It’s important that your accountant is there to give you the best advice when you need it, in good times and in bad. When a loved one passes away it can bring a number of important decisions that will affect the surviving family. That is why it’s important to develop a relationship with your accountant – so they can understand what matters to you and your family, to help you make the right decisions when it matters.
The Residence Nil Rate Band (RNRB) was introduced in the 2017 budget. By 2020/21 it will be possible to pass on a residential property worth £1million to children or grandchildren free of inheritance tax.
The new RNRB is in addition to the current nil rate band of £325,000 and applies to a property that meets the following criteria:-
- It has been the deceased’s residence at some point. If the deceased has never lived in the property then it would not qualify;
- It is in the deceased’s estate at the date of death. If it has been gifted to the children prior to death then the RNRB is not available, even if the gift was within the seven years before death (please see our blog on “downsizing” which can assist in retrieving the RNRB if this has happened <Link>); and
- It is left to one or more direct descendants. A direct descendant is a child (including step-children, adopted children and foster children) of the deceased and their lineal descendants. It doesn’t apply to property passed to siblings, nieces, nephews etc.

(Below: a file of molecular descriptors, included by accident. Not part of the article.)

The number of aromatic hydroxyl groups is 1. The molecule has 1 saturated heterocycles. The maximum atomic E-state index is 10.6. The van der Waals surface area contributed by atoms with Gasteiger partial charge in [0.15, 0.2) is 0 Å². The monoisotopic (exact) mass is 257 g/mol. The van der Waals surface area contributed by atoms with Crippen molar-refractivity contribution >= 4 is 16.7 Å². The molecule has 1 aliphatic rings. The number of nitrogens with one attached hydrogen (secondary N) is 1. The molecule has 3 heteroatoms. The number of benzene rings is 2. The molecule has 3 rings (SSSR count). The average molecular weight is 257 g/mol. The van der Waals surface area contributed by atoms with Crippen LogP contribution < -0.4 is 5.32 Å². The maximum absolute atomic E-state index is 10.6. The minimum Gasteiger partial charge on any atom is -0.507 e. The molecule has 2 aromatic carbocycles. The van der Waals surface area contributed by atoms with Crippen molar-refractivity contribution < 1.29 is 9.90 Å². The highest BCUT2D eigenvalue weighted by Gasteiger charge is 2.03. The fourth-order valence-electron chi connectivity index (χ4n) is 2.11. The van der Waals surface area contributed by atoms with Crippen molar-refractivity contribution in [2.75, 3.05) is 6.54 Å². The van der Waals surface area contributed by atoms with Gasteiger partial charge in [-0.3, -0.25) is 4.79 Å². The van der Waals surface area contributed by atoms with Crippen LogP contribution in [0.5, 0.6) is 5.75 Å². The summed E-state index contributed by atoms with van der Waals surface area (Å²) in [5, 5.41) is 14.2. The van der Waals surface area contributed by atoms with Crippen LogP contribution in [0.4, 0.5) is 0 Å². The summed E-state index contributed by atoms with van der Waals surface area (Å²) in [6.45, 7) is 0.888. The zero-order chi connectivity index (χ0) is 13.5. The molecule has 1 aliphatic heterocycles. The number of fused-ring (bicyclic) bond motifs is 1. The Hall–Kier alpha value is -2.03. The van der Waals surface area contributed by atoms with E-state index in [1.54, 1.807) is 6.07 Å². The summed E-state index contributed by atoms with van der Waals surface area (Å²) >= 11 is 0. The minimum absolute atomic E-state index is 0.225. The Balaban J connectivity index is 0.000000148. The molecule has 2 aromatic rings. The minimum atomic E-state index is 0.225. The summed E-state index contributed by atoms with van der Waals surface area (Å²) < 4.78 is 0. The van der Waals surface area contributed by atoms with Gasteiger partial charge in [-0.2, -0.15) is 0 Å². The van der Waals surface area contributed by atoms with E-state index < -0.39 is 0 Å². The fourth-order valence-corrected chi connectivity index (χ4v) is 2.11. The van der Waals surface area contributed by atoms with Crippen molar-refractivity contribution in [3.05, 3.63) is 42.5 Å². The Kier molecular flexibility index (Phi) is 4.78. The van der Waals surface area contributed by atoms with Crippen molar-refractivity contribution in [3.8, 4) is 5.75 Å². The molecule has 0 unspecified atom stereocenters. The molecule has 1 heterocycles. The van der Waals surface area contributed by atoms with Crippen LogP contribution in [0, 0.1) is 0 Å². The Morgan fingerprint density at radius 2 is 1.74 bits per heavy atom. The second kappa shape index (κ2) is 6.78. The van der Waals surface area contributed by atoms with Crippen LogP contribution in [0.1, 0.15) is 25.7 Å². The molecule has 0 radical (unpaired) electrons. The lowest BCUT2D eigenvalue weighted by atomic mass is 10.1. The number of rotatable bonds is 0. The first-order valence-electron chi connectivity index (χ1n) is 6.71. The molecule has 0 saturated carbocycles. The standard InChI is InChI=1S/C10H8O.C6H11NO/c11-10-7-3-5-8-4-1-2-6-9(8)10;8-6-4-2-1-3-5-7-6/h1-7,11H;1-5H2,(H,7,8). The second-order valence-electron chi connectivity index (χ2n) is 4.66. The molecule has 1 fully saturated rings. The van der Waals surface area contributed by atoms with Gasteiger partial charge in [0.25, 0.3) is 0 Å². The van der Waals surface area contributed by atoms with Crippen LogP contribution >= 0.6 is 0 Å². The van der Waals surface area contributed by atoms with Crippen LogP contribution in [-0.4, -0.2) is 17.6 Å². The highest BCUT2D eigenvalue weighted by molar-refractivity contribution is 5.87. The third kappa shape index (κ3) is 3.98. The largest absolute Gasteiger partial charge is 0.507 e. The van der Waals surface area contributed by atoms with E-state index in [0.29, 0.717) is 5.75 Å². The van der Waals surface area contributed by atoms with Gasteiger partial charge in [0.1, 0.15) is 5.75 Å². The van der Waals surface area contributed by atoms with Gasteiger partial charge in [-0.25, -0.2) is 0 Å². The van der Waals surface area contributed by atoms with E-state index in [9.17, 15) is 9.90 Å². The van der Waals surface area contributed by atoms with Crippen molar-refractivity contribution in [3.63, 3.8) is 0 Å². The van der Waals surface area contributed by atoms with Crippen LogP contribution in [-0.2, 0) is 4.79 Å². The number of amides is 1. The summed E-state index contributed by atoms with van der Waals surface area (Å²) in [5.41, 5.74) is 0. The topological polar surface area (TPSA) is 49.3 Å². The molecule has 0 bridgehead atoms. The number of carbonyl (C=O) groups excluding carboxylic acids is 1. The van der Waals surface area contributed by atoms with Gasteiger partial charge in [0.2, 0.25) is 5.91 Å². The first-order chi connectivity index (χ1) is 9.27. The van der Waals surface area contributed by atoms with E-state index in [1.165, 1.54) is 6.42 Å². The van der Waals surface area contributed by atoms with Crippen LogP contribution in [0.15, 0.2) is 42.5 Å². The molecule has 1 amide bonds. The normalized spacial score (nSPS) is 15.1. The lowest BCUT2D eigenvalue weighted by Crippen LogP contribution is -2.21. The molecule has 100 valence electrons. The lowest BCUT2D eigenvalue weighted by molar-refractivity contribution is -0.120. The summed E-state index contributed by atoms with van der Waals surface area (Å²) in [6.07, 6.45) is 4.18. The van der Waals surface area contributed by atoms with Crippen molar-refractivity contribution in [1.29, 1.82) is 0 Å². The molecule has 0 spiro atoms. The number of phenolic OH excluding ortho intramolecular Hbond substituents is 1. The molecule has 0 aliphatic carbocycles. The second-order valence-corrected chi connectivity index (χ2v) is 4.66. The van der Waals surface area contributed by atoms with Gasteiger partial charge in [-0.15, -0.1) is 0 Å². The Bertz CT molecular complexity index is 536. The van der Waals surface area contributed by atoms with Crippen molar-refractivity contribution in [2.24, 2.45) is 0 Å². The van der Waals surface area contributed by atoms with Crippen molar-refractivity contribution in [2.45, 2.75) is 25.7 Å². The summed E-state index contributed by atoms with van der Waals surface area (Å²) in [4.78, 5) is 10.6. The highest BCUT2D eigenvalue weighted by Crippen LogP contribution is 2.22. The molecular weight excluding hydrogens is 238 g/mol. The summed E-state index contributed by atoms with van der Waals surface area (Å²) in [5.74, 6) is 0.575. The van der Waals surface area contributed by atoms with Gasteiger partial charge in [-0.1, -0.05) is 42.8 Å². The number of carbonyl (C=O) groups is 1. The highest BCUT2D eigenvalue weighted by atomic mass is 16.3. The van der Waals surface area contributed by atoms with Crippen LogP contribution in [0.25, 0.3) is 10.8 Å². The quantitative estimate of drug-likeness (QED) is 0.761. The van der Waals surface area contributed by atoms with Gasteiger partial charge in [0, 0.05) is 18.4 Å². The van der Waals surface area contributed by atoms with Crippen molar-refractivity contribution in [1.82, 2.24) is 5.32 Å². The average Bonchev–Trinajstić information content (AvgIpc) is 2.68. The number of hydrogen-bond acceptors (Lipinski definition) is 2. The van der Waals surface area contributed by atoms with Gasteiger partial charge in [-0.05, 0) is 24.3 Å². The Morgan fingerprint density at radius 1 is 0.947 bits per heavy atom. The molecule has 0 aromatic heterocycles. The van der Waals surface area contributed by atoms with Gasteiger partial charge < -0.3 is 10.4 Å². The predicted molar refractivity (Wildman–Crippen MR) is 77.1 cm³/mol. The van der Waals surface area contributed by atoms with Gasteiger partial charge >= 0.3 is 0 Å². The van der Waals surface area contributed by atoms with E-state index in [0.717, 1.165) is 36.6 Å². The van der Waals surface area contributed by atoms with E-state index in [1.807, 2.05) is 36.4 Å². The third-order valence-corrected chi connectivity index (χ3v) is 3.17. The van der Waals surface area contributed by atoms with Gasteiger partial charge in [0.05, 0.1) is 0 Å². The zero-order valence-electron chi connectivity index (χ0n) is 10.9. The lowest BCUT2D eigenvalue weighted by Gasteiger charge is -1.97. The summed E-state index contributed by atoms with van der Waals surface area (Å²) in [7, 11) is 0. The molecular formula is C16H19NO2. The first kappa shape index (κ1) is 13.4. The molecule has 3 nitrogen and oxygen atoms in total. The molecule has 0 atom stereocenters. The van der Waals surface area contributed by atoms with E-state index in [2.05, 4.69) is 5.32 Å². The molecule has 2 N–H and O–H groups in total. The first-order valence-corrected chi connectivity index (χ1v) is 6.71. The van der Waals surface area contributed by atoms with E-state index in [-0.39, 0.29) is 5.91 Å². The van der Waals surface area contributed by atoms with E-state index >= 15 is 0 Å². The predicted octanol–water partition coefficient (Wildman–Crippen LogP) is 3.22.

The RNRB is being introduced over the next four years as follows:-
- 2017/18 – £100,000
- 2018/19 – £125,000
- 2019/20 – £150,000
- 2020/21 – £175,000 and then increased by the Consumer Price Index annually.
The RNRB is available to each individual and any unused amount can be passed on to a surviving spouse to use with his or her death estate.
The value of the RNRB is the lower of the net value of interest in the property (after liabilities such as a mortgage) or the maximum of the band.
A simple example may help to demonstrate how this works. Assume Mary is a widow who dies on 1 January 2021 and leaves her property worth £800,000 to her only child. Her husband’s estate was passed in full to Mary a few years before, and he had therefore not used any of his RNRB.
On her death the RNRB is a maximum of £175,000 and Mary would be entitled to her own RNRB plus 100% of her husband’s unused RNRB – a further £175,000. Mary’s estate would now have a RNRB of £350,000 to set against her property, leaving the remaining £450,000 chargeable to Inheritance Tax.
If Mary had no further estate, and her husband had not used any of his nil rate band at his death, she would have a nil rate band of £650,000 (2 x £325,000) to use against the remaining £450,000 and therefore no Inheritance Tax to pay
One drawback to the new RNRB is that it is tapered for estates with a net value of over £2 million at a rate of £1 for every £2 over this threshold, worth noting for for estates over £2.35 million in 2020/21. The value of the estate is measured before any reliefs such as Business Property Relief or Agricultural Property Relief. Some estates that are very close to the £2 million threshold may find disproportionate advantages from bringing themselves within the band, even if the gifts made to reduce the estate do not ultimately qualify as exempt from Inheritance Tax.
One last point to remember is that it is limited to one residential property. If there are two properties in the estate, then an election must be made to detail which property the RNRB applies to.
This is a short summary of very detailed and complicated tax provisions. If you would like to discuss these issues with our experts further then please do not hesitate to contact us.